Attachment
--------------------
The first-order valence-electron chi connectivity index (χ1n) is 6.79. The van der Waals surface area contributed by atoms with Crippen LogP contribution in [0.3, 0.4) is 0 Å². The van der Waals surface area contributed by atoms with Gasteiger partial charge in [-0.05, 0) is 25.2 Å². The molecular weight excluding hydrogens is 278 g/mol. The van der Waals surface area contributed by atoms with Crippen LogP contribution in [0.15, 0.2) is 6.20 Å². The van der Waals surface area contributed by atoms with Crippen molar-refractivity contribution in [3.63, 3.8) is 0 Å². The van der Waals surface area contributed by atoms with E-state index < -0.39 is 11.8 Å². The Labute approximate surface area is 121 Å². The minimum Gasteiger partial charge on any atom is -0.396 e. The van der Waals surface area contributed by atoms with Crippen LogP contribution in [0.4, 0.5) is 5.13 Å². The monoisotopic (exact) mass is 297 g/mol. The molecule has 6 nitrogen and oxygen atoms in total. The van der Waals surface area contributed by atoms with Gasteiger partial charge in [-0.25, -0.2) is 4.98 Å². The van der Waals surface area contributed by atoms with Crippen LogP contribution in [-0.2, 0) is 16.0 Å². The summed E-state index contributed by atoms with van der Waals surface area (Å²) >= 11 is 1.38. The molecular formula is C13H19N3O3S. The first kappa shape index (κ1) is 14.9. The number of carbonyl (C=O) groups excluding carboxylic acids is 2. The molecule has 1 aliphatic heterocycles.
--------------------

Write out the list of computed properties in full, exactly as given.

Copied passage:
The first-order valence-electron chi connectivity index (χ1n) is 6.79. The van der Waals surface area contributed by atoms with Crippen LogP contribution in [0.3, 0.4) is 0 Å². The van der Waals surface area contributed by atoms with Gasteiger partial charge in [-0.05, 0) is 25.2 Å². The molecular weight excluding hydrogens is 278 g/mol. The van der Waals surface area contributed by atoms with Crippen LogP contribution in [0.15, 0.2) is 6.20 Å². The van der Waals surface area contributed by atoms with Crippen molar-refractivity contribution in [3.63, 3.8) is 0 Å². The van der Waals surface area contributed by atoms with E-state index < -0.39 is 11.8 Å². The Labute approximate surface area is 121 Å². The minimum Gasteiger partial charge on any atom is -0.396 e. The van der Waals surface area contributed by atoms with Crippen LogP contribution in [0.4, 0.5) is 5.13 Å². The monoisotopic (exact) mass is 297 g/mol. The molecule has 6 nitrogen and oxygen atoms in total. The van der Waals surface area contributed by atoms with Gasteiger partial charge in [-0.25, -0.2) is 4.98 Å². The van der Waals surface area contributed by atoms with Crippen LogP contribution in [-0.2, 0) is 16.0 Å². The summed E-state index contributed by atoms with van der Waals surface area (Å²) >= 11 is 1.38. The molecular formula is C13H19N3O3S. The first kappa shape index (κ1) is 14.9. The number of carbonyl (C=O) groups excluding carboxylic acids is 2. The molecule has 1 aliphatic heterocycles.